Where: Get your fix from street vendors and at some bars.

Photo Caption: Chincharrón, or fried pork belly, is a Colombian specialty.
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Ceviche in Cartagena, Colombia. magtravels/
Seafood reigns supreme in this coastal city, and ceviche is king. You can find the traditional version of the dish -- raw fish marinated in citrus juices -- but be sure to seek out Cartagena's take on it, too. Chefs here use cooked shrimp instead of raw, and in place of the standard citrus-juice base, they whip up a tomato-mayo dressing that adds a nice tanginess to the shrimp.

Where: Get the traditional version at any number of cevicherias in town. For inventive takes on the dish, head to El Boliche Cebicheria (Getsemani calle larga #9A-36, Cartagena, Colombia, 57-6604871)

Photo Caption: Ceviche in Cartagena, Colombia
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Pargo Rojo or red snapper in Cartagena, Colombia. thefuturistics
On menus, this coastal dish shows up as pargo rojo con arroz de coco y patacon -- a mouthful (both figuratively and literally), but it's worth every bite. The snapper and the plantains are usually fried, and the faint coconut flavor of the rice is the perfect complement.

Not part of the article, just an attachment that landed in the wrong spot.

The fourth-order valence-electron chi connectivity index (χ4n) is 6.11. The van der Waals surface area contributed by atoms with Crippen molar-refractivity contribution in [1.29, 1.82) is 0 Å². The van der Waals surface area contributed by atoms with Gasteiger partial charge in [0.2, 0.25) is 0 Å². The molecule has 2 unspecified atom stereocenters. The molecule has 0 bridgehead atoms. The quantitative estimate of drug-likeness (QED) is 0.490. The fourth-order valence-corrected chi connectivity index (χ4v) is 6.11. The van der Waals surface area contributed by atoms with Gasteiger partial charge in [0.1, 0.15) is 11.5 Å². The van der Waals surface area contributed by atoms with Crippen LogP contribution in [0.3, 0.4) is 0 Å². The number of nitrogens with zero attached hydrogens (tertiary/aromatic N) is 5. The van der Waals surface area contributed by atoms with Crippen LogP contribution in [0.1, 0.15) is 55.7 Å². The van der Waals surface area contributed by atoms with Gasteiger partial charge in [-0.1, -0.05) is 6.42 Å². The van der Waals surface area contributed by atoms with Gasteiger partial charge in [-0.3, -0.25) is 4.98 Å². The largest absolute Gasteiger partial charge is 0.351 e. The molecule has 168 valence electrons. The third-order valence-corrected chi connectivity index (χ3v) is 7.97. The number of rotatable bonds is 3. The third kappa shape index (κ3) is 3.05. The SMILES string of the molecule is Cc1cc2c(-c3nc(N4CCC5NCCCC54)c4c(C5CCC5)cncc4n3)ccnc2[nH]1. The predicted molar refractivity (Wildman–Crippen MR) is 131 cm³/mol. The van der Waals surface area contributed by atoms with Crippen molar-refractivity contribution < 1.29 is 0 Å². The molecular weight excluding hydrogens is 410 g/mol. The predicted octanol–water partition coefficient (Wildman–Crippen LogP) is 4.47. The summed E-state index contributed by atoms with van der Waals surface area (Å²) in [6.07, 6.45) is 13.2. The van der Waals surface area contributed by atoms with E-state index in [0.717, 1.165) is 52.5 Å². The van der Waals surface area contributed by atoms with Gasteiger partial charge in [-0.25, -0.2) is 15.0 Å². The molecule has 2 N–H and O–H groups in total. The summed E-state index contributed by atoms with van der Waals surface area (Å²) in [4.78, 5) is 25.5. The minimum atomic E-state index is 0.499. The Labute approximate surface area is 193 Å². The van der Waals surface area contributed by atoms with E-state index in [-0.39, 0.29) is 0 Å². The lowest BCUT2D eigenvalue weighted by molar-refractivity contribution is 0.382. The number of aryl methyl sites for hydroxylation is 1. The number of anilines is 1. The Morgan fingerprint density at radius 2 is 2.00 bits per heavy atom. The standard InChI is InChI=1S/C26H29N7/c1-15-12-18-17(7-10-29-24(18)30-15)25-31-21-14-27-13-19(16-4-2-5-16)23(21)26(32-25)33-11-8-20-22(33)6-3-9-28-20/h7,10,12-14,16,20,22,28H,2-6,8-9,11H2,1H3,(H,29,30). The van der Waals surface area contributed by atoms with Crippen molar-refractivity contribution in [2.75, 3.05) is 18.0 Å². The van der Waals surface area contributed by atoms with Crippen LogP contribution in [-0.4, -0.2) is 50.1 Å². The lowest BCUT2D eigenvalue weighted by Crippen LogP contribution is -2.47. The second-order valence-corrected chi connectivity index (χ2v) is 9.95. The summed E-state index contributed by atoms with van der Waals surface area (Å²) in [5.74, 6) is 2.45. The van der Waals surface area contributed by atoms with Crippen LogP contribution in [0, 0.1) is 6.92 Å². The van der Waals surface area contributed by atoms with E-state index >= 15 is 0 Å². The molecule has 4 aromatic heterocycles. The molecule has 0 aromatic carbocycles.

Where: Club de Pesca Restaurant (57 5 660 5863, Fuerte de Pastellito Manga, Cartagena, www.clubdepesca.com)

Photo Caption: Pargo Rojo or red snapper in Cartagena, Colombia
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Exotic fruits are sold by palenqueras, fruit vendors who walk around the streets of Cartagena, Colombia. michaelkeen
One of the simplest -- and greatest -- pleasures in Cartagena is buying a perfectly ripe piece of exotic fruit from one of the palenqueras. It's hard to decide what's better: admiring the brightly clad women as they effortlessly balance bowls of fruit on their heads; or watching as they make quick work of your fruit, chopping and slicing it into bite-size pieces. Of course, eating it is pretty great, too. Cartagena's warm, gentle climate produces some of the tastiest sweet coconut, guava, mango, pineapple, and papaya you'll ever try.

Where: The palenqueras stroll the beaches and streets throughout the day.

Photo Caption: Exotic fruits are sold by palenqueras, fruit vendors who walk around the streets of Cartagena, Colombia.
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Limonada de coco in Cartagena, Colombia. melosh
No doubt encouraged by the hot climate, Cartagenians have mastered the refreshing drink. Juice stands abound, armed with mounds of tropical fruits -- so
me familiar (bananas, mangoes, papayas), others less so (lulo, curuba, guanabana). You choose your combination and the vendor will blend it for you on the spot, serving it up in a plastic cup so big it's practically a meal. Other favorites: limonada de coco, made from coconut milk, lime, and condensed milk; and avena, made with oats, milk, cinnamon, and sugar, and served ice cold.

Where: Drink stands can be found throughout the city, particularly around the plazas and along the more populated streets.

Photo Caption: Limonada de coco in Cartagena, Colombia